Re: Anyone remember the Michael Jackson defamation on Amazon?
For a company as large and advanced as Amazon have become in recent years (doubly so with the fact that they're almost as much a distributed computing vendor now), you might expect their recommendations would be almost scarily perceptive, the result of borderline should-be-illegal data mining on massive sets of information.
Yet in practice, they still seem to make understandably stupid suggestions along the lines of "you've bought a £500 DSLR camera two months ago, perhaps you'd like to buy this other similar DSLR camera as well". Er, no. I just bought a DSLR, I'm actually less likely to buy another.
I bought XYZ textbook for uni at one point; I'm *less* likely to buy a comparable textbook years after I graduated.
I bought something as a present, it contaminates all Amazon's perceptions of what *I* want.
To be fair, that last one isn't too likely to be obvious unless you explicitly state it was a present. However, the textbook and camera examples are far more predictable for certain types of product. You can understand the flawed logic behind these recommendations, but that in itself suggests a level of sophistication (or lack of it) that hasn't moved on anywhere near as much as you'd have expected in the past 15-plus years.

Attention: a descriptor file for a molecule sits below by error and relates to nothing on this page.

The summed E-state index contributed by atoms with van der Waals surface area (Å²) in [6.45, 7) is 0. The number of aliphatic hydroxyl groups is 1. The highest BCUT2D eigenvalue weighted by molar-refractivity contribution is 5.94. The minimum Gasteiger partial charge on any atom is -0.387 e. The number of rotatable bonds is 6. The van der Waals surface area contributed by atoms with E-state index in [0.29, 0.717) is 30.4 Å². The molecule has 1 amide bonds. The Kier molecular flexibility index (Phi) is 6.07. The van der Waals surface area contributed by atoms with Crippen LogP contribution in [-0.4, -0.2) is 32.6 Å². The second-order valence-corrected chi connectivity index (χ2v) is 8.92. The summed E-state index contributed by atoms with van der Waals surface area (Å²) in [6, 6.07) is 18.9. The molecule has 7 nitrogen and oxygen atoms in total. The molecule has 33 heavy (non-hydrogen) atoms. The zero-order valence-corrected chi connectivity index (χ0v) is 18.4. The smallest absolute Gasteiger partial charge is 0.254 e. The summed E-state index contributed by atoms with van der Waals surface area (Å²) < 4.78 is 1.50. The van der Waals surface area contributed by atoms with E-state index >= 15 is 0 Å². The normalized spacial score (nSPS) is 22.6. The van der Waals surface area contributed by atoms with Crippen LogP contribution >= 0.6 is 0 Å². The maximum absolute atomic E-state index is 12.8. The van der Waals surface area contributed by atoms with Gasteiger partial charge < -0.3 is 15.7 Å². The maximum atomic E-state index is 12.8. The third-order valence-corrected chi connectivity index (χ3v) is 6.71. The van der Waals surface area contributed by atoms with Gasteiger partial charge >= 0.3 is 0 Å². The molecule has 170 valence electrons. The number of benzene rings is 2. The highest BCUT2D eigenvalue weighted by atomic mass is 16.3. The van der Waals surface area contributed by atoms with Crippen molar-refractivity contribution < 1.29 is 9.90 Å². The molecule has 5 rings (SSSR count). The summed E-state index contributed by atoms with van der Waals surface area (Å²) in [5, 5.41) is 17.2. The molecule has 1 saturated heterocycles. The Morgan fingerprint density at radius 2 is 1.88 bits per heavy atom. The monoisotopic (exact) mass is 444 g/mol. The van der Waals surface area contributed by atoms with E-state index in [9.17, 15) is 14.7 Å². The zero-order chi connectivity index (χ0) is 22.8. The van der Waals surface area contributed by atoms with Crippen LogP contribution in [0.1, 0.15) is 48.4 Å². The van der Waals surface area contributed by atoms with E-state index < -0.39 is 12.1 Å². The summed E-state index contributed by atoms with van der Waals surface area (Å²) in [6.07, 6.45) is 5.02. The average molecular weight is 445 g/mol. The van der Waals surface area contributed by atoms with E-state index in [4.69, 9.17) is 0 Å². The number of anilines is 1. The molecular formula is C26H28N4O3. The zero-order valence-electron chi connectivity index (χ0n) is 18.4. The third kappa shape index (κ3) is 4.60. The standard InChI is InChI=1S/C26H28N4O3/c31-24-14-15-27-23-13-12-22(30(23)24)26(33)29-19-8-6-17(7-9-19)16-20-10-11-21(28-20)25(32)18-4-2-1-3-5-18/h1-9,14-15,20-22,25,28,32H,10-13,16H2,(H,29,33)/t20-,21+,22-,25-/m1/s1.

Sometimes it just gets nonsensical.
I've got a screenshot from just a couple of years back where Amazon.co.uk's recommendation to me was "The Prince" by Niccolò Machiavelli.
To be fair, I'd considered reading it at some point. However, Amazon's claimed basis for this recommendation was the fact I'd previously bought "LEGO Bricks & More 626: Large Green Baseplate".